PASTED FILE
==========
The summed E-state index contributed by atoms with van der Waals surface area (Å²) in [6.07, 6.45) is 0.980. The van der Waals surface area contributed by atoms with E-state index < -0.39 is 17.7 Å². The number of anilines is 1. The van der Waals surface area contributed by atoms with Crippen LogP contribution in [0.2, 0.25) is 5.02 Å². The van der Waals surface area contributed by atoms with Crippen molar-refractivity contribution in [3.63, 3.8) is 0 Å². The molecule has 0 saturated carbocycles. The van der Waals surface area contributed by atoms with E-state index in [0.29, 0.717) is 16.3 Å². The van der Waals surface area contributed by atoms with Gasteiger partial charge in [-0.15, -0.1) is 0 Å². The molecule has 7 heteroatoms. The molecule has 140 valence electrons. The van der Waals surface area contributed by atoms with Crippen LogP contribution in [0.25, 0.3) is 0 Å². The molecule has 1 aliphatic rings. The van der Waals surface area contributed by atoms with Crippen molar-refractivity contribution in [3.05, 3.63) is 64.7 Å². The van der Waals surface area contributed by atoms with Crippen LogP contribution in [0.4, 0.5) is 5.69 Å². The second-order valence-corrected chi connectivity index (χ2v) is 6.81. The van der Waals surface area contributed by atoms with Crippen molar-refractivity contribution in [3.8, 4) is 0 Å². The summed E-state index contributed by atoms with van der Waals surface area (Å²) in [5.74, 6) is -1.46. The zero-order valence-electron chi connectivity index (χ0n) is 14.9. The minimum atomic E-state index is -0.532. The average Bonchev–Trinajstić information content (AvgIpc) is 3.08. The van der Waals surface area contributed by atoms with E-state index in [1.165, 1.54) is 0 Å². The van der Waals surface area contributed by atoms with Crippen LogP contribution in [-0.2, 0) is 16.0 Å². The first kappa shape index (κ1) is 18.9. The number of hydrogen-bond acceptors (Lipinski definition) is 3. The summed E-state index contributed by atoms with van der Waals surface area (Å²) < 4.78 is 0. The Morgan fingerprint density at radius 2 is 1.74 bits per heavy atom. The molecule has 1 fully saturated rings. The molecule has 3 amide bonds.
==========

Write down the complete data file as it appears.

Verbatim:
The summed E-state index contributed by atoms with van der Waals surface area (Å²) in [6.07, 6.45) is 0.980. The van der Waals surface area contributed by atoms with E-state index < -0.39 is 17.7 Å². The number of anilines is 1. The van der Waals surface area contributed by atoms with Crippen LogP contribution in [0.2, 0.25) is 5.02 Å². The van der Waals surface area contributed by atoms with Crippen molar-refractivity contribution in [3.63, 3.8) is 0 Å². The molecule has 0 saturated carbocycles. The van der Waals surface area contributed by atoms with E-state index in [0.29, 0.717) is 16.3 Å². The van der Waals surface area contributed by atoms with Gasteiger partial charge in [-0.15, -0.1) is 0 Å². The molecule has 7 heteroatoms. The molecule has 140 valence electrons. The van der Waals surface area contributed by atoms with Crippen LogP contribution in [0.25, 0.3) is 0 Å². The molecule has 1 aliphatic rings. The van der Waals surface area contributed by atoms with Crippen molar-refractivity contribution in [3.05, 3.63) is 64.7 Å². The van der Waals surface area contributed by atoms with Crippen LogP contribution in [0.4, 0.5) is 5.69 Å². The second-order valence-corrected chi connectivity index (χ2v) is 6.81. The van der Waals surface area contributed by atoms with Crippen molar-refractivity contribution in [3.8, 4) is 0 Å². The summed E-state index contributed by atoms with van der Waals surface area (Å²) in [5.74, 6) is -1.46. The zero-order valence-electron chi connectivity index (χ0n) is 14.9. The minimum atomic E-state index is -0.532. The average Bonchev–Trinajstić information content (AvgIpc) is 3.08. The van der Waals surface area contributed by atoms with E-state index in [1.165, 1.54) is 0 Å². The van der Waals surface area contributed by atoms with Crippen LogP contribution in [-0.2, 0) is 16.0 Å². The first kappa shape index (κ1) is 18.9. The number of hydrogen-bond acceptors (Lipinski definition) is 3. The summed E-state index contributed by atoms with van der Waals surface area (Å²) < 4.78 is 0. The Morgan fingerprint density at radius 2 is 1.74 bits per heavy atom. The molecule has 1 fully saturated rings. The molecule has 3 amide bonds.